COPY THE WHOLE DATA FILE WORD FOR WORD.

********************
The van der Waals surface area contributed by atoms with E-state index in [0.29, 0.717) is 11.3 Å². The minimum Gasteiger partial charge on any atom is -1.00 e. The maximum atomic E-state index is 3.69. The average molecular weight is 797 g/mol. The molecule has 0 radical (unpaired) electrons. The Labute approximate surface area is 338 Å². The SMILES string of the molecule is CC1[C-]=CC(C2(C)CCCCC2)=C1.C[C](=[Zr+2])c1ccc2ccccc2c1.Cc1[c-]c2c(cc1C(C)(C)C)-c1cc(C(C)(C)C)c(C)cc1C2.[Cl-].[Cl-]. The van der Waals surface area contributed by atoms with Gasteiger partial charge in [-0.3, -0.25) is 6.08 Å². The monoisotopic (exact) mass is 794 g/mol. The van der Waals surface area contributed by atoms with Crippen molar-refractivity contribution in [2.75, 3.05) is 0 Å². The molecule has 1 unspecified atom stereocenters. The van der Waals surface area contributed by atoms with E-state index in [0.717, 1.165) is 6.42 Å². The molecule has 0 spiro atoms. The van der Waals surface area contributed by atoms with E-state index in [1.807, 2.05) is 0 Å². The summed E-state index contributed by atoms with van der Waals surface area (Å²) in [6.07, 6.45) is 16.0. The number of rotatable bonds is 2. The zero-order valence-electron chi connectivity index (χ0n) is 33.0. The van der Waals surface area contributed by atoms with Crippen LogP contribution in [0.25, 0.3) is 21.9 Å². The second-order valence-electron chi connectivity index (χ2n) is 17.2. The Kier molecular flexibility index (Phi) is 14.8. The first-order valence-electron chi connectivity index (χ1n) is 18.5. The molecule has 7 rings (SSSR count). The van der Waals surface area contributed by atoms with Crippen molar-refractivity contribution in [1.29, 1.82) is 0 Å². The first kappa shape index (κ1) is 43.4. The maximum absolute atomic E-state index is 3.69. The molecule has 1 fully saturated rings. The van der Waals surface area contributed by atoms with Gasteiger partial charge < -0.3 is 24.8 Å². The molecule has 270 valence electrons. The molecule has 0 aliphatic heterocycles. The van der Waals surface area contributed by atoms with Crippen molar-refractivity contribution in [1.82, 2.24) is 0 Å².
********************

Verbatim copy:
The van der Waals surface area contributed by atoms with E-state index in [0.29, 0.717) is 11.3 Å². The minimum Gasteiger partial charge on any atom is -1.00 e. The maximum atomic E-state index is 3.69. The average molecular weight is 797 g/mol. The molecule has 0 radical (unpaired) electrons. The Labute approximate surface area is 338 Å². The SMILES string of the molecule is CC1[C-]=CC(C2(C)CCCCC2)=C1.C[C](=[Zr+2])c1ccc2ccccc2c1.Cc1[c-]c2c(cc1C(C)(C)C)-c1cc(C(C)(C)C)c(C)cc1C2.[Cl-].[Cl-]. The van der Waals surface area contributed by atoms with Gasteiger partial charge in [-0.3, -0.25) is 6.08 Å². The monoisotopic (exact) mass is 794 g/mol. The van der Waals surface area contributed by atoms with Crippen molar-refractivity contribution in [2.75, 3.05) is 0 Å². The molecule has 1 unspecified atom stereocenters. The van der Waals surface area contributed by atoms with E-state index in [0.717, 1.165) is 6.42 Å². The molecule has 0 spiro atoms. The van der Waals surface area contributed by atoms with E-state index in [1.807, 2.05) is 0 Å². The summed E-state index contributed by atoms with van der Waals surface area (Å²) in [6.07, 6.45) is 16.0. The number of rotatable bonds is 2. The zero-order valence-electron chi connectivity index (χ0n) is 33.0. The van der Waals surface area contributed by atoms with Crippen LogP contribution in [0.25, 0.3) is 21.9 Å². The second-order valence-electron chi connectivity index (χ2n) is 17.2. The Kier molecular flexibility index (Phi) is 14.8. The first-order valence-electron chi connectivity index (χ1n) is 18.5. The molecule has 7 rings (SSSR count). The van der Waals surface area contributed by atoms with Crippen molar-refractivity contribution in [1.29, 1.82) is 0 Å². The first kappa shape index (κ1) is 43.4. The maximum absolute atomic E-state index is 3.69. The molecule has 1 fully saturated rings. The van der Waals surface area contributed by atoms with Gasteiger partial charge < -0.3 is 24.8 Å². The molecule has 270 valence electrons. The molecule has 0 aliphatic heterocycles. The van der Waals surface area contributed by atoms with Crippen molar-refractivity contribution in [1.82, 2.24) is 0 Å².